Topologically, the resulting space is the one-point compactification of a plane into the sphere. However, the Riemann sphere is not merely a topological sphere. It is a sphere with a well-defined complex structure, so that around every point on the sphere there is a neighborhood that can be biholomorphically identified with C.

On the other hand, the uniformization theorem, a central result in the classification of Riemann surfaces, states that the only simply-connected one-dimensional complex manifolds are the complex plane, the hyperbolic plane, and the Riemann sphere. Of these, the Riemann sphere is the only one that is a closed surface (a compact surface without boundary). Hence the two-dimensional sphere admits a unique complex structure turning it into a one-dimensional complex manifold.

As the complex projective line[edit]

The Riemann sphere can also be defined as the complex projective line. This is the subset of C2 consisting of all pairs (α, β) of complex numbers, not both zero, modulo the equivalence relation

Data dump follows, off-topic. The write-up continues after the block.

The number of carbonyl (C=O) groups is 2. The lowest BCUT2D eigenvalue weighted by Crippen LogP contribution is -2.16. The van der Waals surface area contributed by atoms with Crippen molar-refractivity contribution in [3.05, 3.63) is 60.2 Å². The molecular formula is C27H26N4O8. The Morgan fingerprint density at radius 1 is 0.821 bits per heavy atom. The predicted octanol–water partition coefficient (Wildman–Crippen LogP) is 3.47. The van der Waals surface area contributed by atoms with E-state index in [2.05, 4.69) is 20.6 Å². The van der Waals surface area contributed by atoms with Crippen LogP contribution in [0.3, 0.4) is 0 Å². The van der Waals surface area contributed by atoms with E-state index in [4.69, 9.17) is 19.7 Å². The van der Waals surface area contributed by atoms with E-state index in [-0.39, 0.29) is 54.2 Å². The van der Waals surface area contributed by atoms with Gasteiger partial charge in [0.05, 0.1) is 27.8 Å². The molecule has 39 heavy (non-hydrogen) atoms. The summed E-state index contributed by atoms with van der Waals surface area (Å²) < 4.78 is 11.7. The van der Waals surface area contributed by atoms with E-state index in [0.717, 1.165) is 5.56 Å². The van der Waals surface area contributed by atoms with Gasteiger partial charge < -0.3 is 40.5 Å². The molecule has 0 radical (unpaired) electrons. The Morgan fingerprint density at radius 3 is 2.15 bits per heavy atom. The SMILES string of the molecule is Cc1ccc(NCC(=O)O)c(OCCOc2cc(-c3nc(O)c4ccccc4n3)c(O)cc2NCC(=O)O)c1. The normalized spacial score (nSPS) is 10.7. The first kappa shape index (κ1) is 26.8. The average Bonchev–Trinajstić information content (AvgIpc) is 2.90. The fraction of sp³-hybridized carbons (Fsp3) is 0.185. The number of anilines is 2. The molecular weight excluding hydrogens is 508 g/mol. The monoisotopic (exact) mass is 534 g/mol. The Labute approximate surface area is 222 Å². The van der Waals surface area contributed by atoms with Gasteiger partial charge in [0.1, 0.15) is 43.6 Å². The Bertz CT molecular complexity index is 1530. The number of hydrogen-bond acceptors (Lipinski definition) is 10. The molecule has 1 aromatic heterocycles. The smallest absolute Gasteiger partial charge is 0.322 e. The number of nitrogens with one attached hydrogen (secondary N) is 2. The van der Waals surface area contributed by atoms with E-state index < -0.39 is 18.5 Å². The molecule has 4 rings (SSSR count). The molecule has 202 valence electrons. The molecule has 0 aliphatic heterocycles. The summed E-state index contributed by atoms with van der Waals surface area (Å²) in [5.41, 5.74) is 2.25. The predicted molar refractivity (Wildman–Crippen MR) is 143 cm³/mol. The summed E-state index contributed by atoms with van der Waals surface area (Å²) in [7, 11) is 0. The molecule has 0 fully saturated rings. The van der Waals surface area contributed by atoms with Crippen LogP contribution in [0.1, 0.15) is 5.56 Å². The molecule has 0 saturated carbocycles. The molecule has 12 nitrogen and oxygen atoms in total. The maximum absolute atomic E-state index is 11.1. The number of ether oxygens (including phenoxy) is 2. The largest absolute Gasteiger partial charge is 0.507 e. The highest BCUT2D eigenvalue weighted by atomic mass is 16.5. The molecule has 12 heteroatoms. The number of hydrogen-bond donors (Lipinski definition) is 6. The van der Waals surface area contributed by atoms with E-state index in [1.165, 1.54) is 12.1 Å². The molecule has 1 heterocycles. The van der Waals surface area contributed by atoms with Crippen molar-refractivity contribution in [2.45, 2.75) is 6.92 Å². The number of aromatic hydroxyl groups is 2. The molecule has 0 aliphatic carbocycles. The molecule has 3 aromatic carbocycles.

for all nonzero complex numbers λ. The complex plane C, with coordinate ζ, can be mapped into the complex projective line by

Another copy of C with coordinate ξ can be mapped in by

These two complex charts cover the projective line. For nonzero ξ and ζ the following identifications

demonstrate that the transition maps are ζ = 1/ξ and ξ = 1/ζ, as above.

This treatment of the Riemann sphere connects most readily to projective geometry. For example, any line (or smooth conic) in the complex projective plane is biholomorphic to the complex projective line. It is also convenient for studying the sphere's automorphisms, later in this article.

As a sphere[edit]

Stereographic projection of a complex number A onto a point α of the Riemann sphere

The Riemann sphere can be visualized as the unit sphere x2 + y2 + z2 = 1 in the three-dimensional real space R3. To this end, consider the stereographic projection from the unit sphere minus the point (0, 0, 1) onto the plane z = 0, which we identify with the complex plane by ζ = x + iy. In Cartesian coordinates (x, y, z) and spherical coordinates (φ, θ) on the sphere (with φ the zenith and θ the azimuth), the projection is

Similarly, stereographic projection from (0, 0, −1) onto the plane z = 0, identified with another copy of the complex plane by ξ = xiy, is written